Ernst Freiherr Stromer von Reichenbach was born in Germany on June 12, 1870. In 1893, he began to study geology and paleontology at the University of Munich and wrote his thesis about the geology of the German colonies in Africa, under the direction of Karl Alfred von Zittel.
He later became a vertebrate paleontologist at the Paläontologisches Museum in Munich and an expert on fossil fish and mammals. But I was not until 1901 that he travelled to Africa, more specifically to El Fayum, a fossiliferous location discovered by George August Schweinfurth, a German botanist. The place contains fossil mammals from the Eocene-Oligocene boundary. Supported by the Bavarian Academy of Sciences and Humanities (Bayerische Akademie der Wissenschaften), he conducted a second expedition in 1902.
In 1910, E. Stromer went to his third paleontological expedition to Egypt. He arrived to Alexandria on November 7. He was initially looking for early mammals and planned visit the area of Bahariya, in the Western Desert, which has sediments from the Cretaceous era. But an expedition to the Western Desert needed the permission by the English and French colonial authorities and of course the Egyptian authorities. Although diplomatic relations with Germany were rapidly deteriorating , Stromer managed to get the permissions.
He arrived to the Bahariya Oasis on January 11, 1911. After facing some difficulties during the journey, on January 17 he began to explore the area of Gebel el Dist, and at the bottom of the Bahariya Depression, Stromer found the remains of four immense and entirely new dinosaurs ( Aegyptosaurus, Bahariasaurus, Carcharodontosaurus and Spinosaurus aegyptiacus), along with dozens of other unique specimens.
With the help of Richard Markgraf (1856-1916), Stromer excavated in three years numerous remains of dinosaurs, snakes, turtles, marine reptiles and crocodiles. Unfortunately, due to political tensions before and after World War I, many of this fossils were damaged after being inspected by colonial authorities and not arrived to Munich until 1922. The shipping from El Cairo was paid by the Swiss paleontologist Bernhard Peyer (1885-1963), a former student and friend of Stromer.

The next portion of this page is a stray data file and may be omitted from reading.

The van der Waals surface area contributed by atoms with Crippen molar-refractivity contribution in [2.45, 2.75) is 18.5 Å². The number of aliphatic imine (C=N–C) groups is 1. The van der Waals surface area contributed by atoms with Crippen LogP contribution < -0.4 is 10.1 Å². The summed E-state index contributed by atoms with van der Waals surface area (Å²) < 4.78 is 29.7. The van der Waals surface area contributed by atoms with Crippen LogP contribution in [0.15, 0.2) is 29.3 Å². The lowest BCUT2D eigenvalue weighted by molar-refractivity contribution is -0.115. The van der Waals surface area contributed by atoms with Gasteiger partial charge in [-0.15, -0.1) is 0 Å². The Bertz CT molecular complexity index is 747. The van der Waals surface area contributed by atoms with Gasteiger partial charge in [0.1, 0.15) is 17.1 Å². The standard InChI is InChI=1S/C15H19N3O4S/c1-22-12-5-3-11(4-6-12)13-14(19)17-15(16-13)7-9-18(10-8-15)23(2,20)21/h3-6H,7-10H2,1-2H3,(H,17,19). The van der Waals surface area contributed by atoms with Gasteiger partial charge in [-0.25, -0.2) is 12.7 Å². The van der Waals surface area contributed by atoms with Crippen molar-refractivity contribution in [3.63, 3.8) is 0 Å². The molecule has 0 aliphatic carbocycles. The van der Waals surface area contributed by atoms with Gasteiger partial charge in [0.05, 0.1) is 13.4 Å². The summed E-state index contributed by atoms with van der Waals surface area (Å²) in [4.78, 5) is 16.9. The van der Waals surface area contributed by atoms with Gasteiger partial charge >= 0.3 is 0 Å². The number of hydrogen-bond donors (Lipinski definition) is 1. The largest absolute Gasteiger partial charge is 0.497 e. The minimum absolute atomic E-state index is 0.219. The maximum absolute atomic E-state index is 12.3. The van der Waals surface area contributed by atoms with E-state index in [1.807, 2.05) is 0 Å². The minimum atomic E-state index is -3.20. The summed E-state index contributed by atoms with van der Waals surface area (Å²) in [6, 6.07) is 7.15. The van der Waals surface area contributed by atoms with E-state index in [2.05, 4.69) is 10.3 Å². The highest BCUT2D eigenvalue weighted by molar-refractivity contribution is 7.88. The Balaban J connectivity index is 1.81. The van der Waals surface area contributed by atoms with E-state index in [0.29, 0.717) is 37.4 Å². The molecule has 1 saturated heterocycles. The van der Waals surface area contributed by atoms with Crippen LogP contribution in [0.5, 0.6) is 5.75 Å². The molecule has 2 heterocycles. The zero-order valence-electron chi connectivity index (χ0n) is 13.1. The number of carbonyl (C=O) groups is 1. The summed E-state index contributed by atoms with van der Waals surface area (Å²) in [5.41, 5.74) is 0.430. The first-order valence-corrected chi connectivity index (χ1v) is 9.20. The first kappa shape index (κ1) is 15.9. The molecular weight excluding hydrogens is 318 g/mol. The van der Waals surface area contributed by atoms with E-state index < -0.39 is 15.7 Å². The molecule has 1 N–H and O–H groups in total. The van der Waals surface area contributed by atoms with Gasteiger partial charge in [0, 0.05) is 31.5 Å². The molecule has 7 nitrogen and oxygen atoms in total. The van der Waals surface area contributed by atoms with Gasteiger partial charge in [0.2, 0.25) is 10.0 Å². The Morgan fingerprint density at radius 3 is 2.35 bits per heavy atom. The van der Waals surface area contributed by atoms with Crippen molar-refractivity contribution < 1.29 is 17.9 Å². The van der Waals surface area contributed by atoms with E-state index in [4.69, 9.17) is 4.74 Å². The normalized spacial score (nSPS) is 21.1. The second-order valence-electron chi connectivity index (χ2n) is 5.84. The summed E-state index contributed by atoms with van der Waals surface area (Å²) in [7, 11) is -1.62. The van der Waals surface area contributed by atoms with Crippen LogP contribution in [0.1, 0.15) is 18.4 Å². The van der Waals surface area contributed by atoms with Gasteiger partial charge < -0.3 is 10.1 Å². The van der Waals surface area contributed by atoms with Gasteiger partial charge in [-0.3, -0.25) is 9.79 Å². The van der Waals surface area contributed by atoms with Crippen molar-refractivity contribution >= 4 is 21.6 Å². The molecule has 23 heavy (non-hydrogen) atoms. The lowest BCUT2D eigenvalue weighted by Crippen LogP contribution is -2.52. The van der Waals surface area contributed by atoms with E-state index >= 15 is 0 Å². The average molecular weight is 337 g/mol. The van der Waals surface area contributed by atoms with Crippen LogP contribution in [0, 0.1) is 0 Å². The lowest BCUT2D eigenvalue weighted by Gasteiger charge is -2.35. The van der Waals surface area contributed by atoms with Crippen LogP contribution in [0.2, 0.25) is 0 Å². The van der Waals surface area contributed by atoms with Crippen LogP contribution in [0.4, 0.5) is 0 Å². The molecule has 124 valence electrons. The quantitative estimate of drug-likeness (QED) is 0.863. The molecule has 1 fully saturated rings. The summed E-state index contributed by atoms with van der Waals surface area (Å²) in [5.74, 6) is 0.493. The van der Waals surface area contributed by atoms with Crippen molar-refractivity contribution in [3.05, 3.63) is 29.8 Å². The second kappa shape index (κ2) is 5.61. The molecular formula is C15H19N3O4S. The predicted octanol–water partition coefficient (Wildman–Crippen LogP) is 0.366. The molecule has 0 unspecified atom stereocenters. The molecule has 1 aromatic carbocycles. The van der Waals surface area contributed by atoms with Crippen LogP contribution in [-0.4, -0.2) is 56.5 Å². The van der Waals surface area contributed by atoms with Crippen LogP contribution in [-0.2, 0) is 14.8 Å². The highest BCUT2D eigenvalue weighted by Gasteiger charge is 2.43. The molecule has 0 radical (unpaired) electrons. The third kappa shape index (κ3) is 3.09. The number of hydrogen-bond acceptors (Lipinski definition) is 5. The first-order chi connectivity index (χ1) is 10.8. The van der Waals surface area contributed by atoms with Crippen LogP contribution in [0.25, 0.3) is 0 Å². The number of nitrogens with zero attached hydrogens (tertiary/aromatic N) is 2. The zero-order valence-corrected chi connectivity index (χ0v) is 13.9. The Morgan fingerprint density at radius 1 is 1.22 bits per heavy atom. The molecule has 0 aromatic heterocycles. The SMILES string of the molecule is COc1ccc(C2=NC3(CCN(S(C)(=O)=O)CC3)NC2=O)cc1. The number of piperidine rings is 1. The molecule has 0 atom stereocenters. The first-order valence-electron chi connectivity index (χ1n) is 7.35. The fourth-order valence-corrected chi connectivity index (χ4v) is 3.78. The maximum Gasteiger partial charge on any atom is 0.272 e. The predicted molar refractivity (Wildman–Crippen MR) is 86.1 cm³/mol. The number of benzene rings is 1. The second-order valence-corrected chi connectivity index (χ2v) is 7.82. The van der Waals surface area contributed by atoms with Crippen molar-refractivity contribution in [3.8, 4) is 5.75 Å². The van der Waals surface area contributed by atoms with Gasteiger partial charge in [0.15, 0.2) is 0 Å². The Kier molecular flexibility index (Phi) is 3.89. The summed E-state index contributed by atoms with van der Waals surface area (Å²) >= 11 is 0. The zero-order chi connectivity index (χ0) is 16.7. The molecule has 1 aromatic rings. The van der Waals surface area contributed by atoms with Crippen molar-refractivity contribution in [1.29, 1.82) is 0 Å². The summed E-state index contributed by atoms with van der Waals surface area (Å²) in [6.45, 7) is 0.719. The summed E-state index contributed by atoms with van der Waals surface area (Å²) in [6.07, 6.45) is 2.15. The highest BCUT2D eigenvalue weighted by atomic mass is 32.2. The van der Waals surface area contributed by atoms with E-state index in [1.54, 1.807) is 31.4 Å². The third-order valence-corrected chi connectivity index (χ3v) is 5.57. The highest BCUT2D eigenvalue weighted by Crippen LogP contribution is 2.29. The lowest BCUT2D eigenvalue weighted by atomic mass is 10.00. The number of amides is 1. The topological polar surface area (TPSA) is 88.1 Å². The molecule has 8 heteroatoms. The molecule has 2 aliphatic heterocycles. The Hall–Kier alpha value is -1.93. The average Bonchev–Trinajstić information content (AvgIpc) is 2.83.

The most famous of all Stromer’s discoveries was the Spinosaurus. This gigantic predator is estimated to have been about 50 to 57 feet (15 to 17 m) with unusually long spines on its back that probably formed a large, sail-like structure.
During the World War II, Stromer tried to convince Karl Beurlen -a young nazi paleontologist who was in charge of the collection- that he had to move the fossils to a safer place, but he refused to do it. Finally, on April 24, 1944, a British Royal Air Force raid bombed the museum and incinerated its collections. Of course, that was not an isolated occurrence. Between 1940 and 1944, several dinosaur fossils were destroyed in World War II battles.
Stromer was an aristocrat (“Freiherr” in his name roughly equals “baron” in English) who refused to join the Nazi, but Stromer’s defiance cost him dearly: all of his sons were sent to the German army. Two of them died in combat and one was captured and imprisoned in the Soviet Union for several years.
In 2000, a new paleontological expedition went to Bahariya and recovered the first dinosaur’s remains since the time of Stromer and Markgraf. Among the new findings is the sauropod Paralititan stromeri (named in Stromer’s honor).
Sanz, José Luis, Cazadores de Dragones, Editorial Ariel, 2007
Holmes, Thom, Last of the Dinosaurs: The Cretaceous Period, Infobase Publishing, 2008.